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Biological containment

Biological containment (or biocontainment) describes measures aimed at preventing genetically modified organisms (GMOs) and their transgenes from spreading into the environment (for containment methods in closed research environments, see Biosafety level).

In agriculture, biocontainment is helpful in protecting conventional and organic fields from admixture with GM crops growing on neighbouring fields. With the end of the de-facto moratorium on genetically modified plants in Europe, several research programmes (e.g. Co-Extra, Transcontainer) have begun investigating biological containment strategies for GMOs. Among the techniques under consideration are three major strategies based on cleistogamous plants, male-sterile plants and transplastomic plants.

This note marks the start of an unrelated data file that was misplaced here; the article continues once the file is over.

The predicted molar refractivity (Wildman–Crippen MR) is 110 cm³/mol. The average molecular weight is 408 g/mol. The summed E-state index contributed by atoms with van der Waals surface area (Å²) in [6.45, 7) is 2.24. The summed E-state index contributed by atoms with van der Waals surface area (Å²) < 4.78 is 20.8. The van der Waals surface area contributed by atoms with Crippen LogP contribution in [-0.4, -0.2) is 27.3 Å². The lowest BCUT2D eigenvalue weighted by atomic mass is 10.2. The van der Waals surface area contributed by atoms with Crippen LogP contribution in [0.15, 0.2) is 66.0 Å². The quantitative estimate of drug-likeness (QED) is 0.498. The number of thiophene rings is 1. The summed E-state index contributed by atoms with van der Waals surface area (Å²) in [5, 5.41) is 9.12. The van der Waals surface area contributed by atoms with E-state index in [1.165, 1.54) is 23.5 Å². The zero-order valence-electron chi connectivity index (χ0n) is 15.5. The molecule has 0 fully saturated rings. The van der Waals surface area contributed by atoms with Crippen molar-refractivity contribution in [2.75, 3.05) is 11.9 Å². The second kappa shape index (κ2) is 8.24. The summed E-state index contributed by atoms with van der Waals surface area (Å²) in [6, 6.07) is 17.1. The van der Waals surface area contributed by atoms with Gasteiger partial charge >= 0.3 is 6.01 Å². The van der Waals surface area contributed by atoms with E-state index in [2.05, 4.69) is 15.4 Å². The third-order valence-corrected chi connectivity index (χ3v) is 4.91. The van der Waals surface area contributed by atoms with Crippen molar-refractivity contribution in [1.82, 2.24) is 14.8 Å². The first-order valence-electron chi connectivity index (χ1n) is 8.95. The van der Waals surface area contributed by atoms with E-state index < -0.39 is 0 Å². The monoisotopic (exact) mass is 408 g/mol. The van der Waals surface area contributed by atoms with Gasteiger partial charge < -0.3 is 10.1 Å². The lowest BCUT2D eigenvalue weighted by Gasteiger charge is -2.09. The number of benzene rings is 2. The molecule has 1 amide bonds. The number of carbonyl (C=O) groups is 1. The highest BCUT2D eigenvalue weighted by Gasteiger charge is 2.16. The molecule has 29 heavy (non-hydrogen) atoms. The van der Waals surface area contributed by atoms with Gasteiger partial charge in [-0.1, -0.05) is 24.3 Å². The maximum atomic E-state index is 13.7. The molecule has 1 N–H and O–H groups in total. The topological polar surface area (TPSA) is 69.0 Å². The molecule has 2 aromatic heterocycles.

Biocontainment strategies

  • In cleistogamous plants, flowers do not open, and thus release no pollen.
  • In male-sterile plants, no pollen is produced.
  • In transplastomic plants, the genetic modification has been integrated in the DNA of chloroplasts, and the cell nucleus contains no transgenes; in some plant species, the pollen contains no chloroplasts and thus no transgenes.
This article is licensed under the GNU Free Documentation License. It uses material from the Wikipedia article "Biological_containment". A list of authors is available in Wikipedia.
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